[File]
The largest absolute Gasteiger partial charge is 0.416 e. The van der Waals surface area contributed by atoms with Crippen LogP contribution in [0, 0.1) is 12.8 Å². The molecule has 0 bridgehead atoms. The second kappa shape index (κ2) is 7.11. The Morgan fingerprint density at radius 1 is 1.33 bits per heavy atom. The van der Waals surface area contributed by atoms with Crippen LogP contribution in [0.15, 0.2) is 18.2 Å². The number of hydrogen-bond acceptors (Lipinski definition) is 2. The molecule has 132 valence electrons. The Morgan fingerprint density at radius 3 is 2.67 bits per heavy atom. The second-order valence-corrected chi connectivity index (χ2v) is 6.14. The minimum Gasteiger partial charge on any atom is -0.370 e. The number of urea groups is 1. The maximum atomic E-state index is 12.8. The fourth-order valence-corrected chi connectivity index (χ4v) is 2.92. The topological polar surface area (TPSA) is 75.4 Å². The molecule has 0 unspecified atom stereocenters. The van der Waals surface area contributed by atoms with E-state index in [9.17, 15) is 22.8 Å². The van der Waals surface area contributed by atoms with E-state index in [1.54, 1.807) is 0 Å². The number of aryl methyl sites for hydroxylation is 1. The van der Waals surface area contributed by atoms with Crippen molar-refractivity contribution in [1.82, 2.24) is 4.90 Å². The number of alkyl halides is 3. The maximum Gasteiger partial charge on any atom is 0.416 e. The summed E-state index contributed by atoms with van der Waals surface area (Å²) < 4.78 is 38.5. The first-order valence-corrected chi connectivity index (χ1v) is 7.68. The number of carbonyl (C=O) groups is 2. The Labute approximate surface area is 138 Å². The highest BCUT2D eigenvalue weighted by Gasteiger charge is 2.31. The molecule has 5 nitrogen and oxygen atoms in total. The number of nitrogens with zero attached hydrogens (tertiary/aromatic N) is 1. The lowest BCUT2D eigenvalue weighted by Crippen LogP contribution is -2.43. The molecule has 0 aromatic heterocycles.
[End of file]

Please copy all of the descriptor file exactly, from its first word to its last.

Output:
The largest absolute Gasteiger partial charge is 0.416 e. The van der Waals surface area contributed by atoms with Crippen LogP contribution in [0, 0.1) is 12.8 Å². The molecule has 0 bridgehead atoms. The second kappa shape index (κ2) is 7.11. The Morgan fingerprint density at radius 1 is 1.33 bits per heavy atom. The van der Waals surface area contributed by atoms with Crippen LogP contribution in [0.15, 0.2) is 18.2 Å². The number of hydrogen-bond acceptors (Lipinski definition) is 2. The molecule has 132 valence electrons. The Morgan fingerprint density at radius 3 is 2.67 bits per heavy atom. The second-order valence-corrected chi connectivity index (χ2v) is 6.14. The minimum Gasteiger partial charge on any atom is -0.370 e. The number of urea groups is 1. The maximum atomic E-state index is 12.8. The fourth-order valence-corrected chi connectivity index (χ4v) is 2.92. The topological polar surface area (TPSA) is 75.4 Å². The molecule has 0 unspecified atom stereocenters. The van der Waals surface area contributed by atoms with E-state index in [9.17, 15) is 22.8 Å². The van der Waals surface area contributed by atoms with E-state index in [1.54, 1.807) is 0 Å². The number of aryl methyl sites for hydroxylation is 1. The van der Waals surface area contributed by atoms with Crippen molar-refractivity contribution in [1.82, 2.24) is 4.90 Å². The number of alkyl halides is 3. The maximum Gasteiger partial charge on any atom is 0.416 e. The summed E-state index contributed by atoms with van der Waals surface area (Å²) < 4.78 is 38.5. The first-order valence-corrected chi connectivity index (χ1v) is 7.68. The number of carbonyl (C=O) groups is 2. The Labute approximate surface area is 138 Å². The highest BCUT2D eigenvalue weighted by Gasteiger charge is 2.31. The molecule has 5 nitrogen and oxygen atoms in total. The number of nitrogens with zero attached hydrogens (tertiary/aromatic N) is 1. The lowest BCUT2D eigenvalue weighted by Crippen LogP contribution is -2.43. The molecule has 0 aromatic heterocycles.